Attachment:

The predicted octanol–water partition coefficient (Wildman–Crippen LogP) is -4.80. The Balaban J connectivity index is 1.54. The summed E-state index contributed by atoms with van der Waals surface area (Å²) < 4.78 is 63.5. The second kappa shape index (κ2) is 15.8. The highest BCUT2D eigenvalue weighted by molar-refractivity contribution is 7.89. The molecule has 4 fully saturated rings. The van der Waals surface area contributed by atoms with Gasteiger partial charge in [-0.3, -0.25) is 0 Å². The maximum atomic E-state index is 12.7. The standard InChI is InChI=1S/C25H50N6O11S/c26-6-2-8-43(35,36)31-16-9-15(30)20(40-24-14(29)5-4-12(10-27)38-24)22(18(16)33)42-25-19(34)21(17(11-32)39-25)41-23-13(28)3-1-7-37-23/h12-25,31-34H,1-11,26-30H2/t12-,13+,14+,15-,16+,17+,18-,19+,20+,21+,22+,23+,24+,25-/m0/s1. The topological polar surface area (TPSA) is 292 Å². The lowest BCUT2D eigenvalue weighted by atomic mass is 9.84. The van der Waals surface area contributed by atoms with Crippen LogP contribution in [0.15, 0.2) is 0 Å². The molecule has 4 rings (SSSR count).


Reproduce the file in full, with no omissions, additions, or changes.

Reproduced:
The predicted octanol–water partition coefficient (Wildman–Crippen LogP) is -4.80. The Balaban J connectivity index is 1.54. The summed E-state index contributed by atoms with van der Waals surface area (Å²) < 4.78 is 63.5. The second kappa shape index (κ2) is 15.8. The highest BCUT2D eigenvalue weighted by molar-refractivity contribution is 7.89. The molecule has 4 fully saturated rings. The van der Waals surface area contributed by atoms with Gasteiger partial charge in [-0.3, -0.25) is 0 Å². The maximum atomic E-state index is 12.7. The standard InChI is InChI=1S/C25H50N6O11S/c26-6-2-8-43(35,36)31-16-9-15(30)20(40-24-14(29)5-4-12(10-27)38-24)22(18(16)33)42-25-19(34)21(17(11-32)39-25)41-23-13(28)3-1-7-37-23/h12-25,31-34H,1-11,26-30H2/t12-,13+,14+,15-,16+,17+,18-,19+,20+,21+,22+,23+,24+,25-/m0/s1. The topological polar surface area (TPSA) is 292 Å². The lowest BCUT2D eigenvalue weighted by atomic mass is 9.84. The van der Waals surface area contributed by atoms with Crippen LogP contribution in [0.15, 0.2) is 0 Å². The molecule has 4 rings (SSSR count).